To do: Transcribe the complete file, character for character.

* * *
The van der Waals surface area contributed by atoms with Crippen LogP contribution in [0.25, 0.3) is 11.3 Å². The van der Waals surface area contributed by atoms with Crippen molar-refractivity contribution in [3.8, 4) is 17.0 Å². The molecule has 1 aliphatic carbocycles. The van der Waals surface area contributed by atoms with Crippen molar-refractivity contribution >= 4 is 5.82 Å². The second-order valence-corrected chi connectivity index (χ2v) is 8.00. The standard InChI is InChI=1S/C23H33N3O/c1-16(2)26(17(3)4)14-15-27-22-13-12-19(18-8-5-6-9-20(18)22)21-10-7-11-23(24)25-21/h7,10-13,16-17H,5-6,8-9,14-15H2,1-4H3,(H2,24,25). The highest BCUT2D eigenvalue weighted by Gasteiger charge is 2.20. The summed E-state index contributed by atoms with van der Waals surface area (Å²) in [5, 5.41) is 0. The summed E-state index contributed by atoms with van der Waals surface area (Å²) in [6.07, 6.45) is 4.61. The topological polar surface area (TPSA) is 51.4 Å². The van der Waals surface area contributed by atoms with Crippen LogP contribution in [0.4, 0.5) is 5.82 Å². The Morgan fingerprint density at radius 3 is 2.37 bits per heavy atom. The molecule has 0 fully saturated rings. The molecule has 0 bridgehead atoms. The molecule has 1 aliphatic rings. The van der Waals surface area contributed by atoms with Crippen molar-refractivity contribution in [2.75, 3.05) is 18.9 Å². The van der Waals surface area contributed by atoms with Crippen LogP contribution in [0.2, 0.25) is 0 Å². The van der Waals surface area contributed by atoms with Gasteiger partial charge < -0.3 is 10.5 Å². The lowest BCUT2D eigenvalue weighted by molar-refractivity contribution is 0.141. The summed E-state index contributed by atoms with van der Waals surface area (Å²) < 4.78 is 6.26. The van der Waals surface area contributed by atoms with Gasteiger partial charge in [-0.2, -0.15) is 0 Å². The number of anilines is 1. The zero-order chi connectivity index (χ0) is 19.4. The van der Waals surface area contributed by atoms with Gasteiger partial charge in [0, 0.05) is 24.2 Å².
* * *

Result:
The van der Waals surface area contributed by atoms with Crippen LogP contribution in [0.25, 0.3) is 11.3 Å². The van der Waals surface area contributed by atoms with Crippen molar-refractivity contribution in [3.8, 4) is 17.0 Å². The molecule has 1 aliphatic carbocycles. The van der Waals surface area contributed by atoms with Crippen molar-refractivity contribution >= 4 is 5.82 Å². The second-order valence-corrected chi connectivity index (χ2v) is 8.00. The standard InChI is InChI=1S/C23H33N3O/c1-16(2)26(17(3)4)14-15-27-22-13-12-19(18-8-5-6-9-20(18)22)21-10-7-11-23(24)25-21/h7,10-13,16-17H,5-6,8-9,14-15H2,1-4H3,(H2,24,25). The highest BCUT2D eigenvalue weighted by Gasteiger charge is 2.20. The summed E-state index contributed by atoms with van der Waals surface area (Å²) in [5, 5.41) is 0. The summed E-state index contributed by atoms with van der Waals surface area (Å²) in [6.07, 6.45) is 4.61. The topological polar surface area (TPSA) is 51.4 Å². The van der Waals surface area contributed by atoms with Crippen LogP contribution in [0.4, 0.5) is 5.82 Å². The Morgan fingerprint density at radius 3 is 2.37 bits per heavy atom. The molecule has 0 fully saturated rings. The molecule has 0 bridgehead atoms. The molecule has 1 aliphatic rings. The van der Waals surface area contributed by atoms with Crippen molar-refractivity contribution in [2.75, 3.05) is 18.9 Å². The van der Waals surface area contributed by atoms with Crippen LogP contribution in [0.2, 0.25) is 0 Å². The van der Waals surface area contributed by atoms with Gasteiger partial charge < -0.3 is 10.5 Å². The lowest BCUT2D eigenvalue weighted by molar-refractivity contribution is 0.141. The summed E-state index contributed by atoms with van der Waals surface area (Å²) < 4.78 is 6.26. The van der Waals surface area contributed by atoms with Gasteiger partial charge in [-0.2, -0.15) is 0 Å². The number of anilines is 1. The zero-order chi connectivity index (χ0) is 19.4. The van der Waals surface area contributed by atoms with Gasteiger partial charge in [0, 0.05) is 24.2 Å².